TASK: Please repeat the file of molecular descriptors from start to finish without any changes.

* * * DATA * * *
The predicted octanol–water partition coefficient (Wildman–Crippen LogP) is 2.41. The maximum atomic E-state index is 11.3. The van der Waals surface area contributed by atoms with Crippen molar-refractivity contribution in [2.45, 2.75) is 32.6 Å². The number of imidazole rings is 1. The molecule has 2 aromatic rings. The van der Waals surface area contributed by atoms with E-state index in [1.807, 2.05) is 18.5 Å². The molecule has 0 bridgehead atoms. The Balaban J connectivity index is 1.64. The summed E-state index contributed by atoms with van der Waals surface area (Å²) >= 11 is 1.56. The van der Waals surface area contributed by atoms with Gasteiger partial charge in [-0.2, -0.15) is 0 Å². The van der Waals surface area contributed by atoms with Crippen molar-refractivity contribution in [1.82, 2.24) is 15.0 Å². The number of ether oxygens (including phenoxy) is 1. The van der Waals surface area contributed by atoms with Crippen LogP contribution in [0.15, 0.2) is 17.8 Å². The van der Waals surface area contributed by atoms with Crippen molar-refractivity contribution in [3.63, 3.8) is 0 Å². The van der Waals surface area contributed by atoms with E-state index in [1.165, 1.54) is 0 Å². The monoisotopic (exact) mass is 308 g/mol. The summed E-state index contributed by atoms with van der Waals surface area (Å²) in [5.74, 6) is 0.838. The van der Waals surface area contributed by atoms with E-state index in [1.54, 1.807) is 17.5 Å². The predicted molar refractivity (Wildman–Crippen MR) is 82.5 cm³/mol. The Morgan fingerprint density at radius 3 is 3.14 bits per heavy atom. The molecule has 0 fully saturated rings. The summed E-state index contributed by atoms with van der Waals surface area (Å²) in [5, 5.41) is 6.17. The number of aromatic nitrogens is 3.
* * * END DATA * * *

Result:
The predicted octanol–water partition coefficient (Wildman–Crippen LogP) is 2.41. The maximum atomic E-state index is 11.3. The van der Waals surface area contributed by atoms with Crippen molar-refractivity contribution in [2.45, 2.75) is 32.6 Å². The number of imidazole rings is 1. The molecule has 2 aromatic rings. The van der Waals surface area contributed by atoms with E-state index in [1.807, 2.05) is 18.5 Å². The molecule has 0 bridgehead atoms. The Balaban J connectivity index is 1.64. The summed E-state index contributed by atoms with van der Waals surface area (Å²) >= 11 is 1.56. The van der Waals surface area contributed by atoms with Gasteiger partial charge in [-0.2, -0.15) is 0 Å². The van der Waals surface area contributed by atoms with Crippen molar-refractivity contribution in [1.82, 2.24) is 15.0 Å². The number of ether oxygens (including phenoxy) is 1. The van der Waals surface area contributed by atoms with Crippen LogP contribution in [0.15, 0.2) is 17.8 Å². The van der Waals surface area contributed by atoms with Crippen molar-refractivity contribution in [3.63, 3.8) is 0 Å². The van der Waals surface area contributed by atoms with E-state index in [1.165, 1.54) is 0 Å². The monoisotopic (exact) mass is 308 g/mol. The summed E-state index contributed by atoms with van der Waals surface area (Å²) in [5.74, 6) is 0.838. The van der Waals surface area contributed by atoms with E-state index in [1.54, 1.807) is 17.5 Å². The predicted molar refractivity (Wildman–Crippen MR) is 82.5 cm³/mol. The Morgan fingerprint density at radius 3 is 3.14 bits per heavy atom. The molecule has 0 fully saturated rings. The summed E-state index contributed by atoms with van der Waals surface area (Å²) in [5, 5.41) is 6.17. The number of aromatic nitrogens is 3.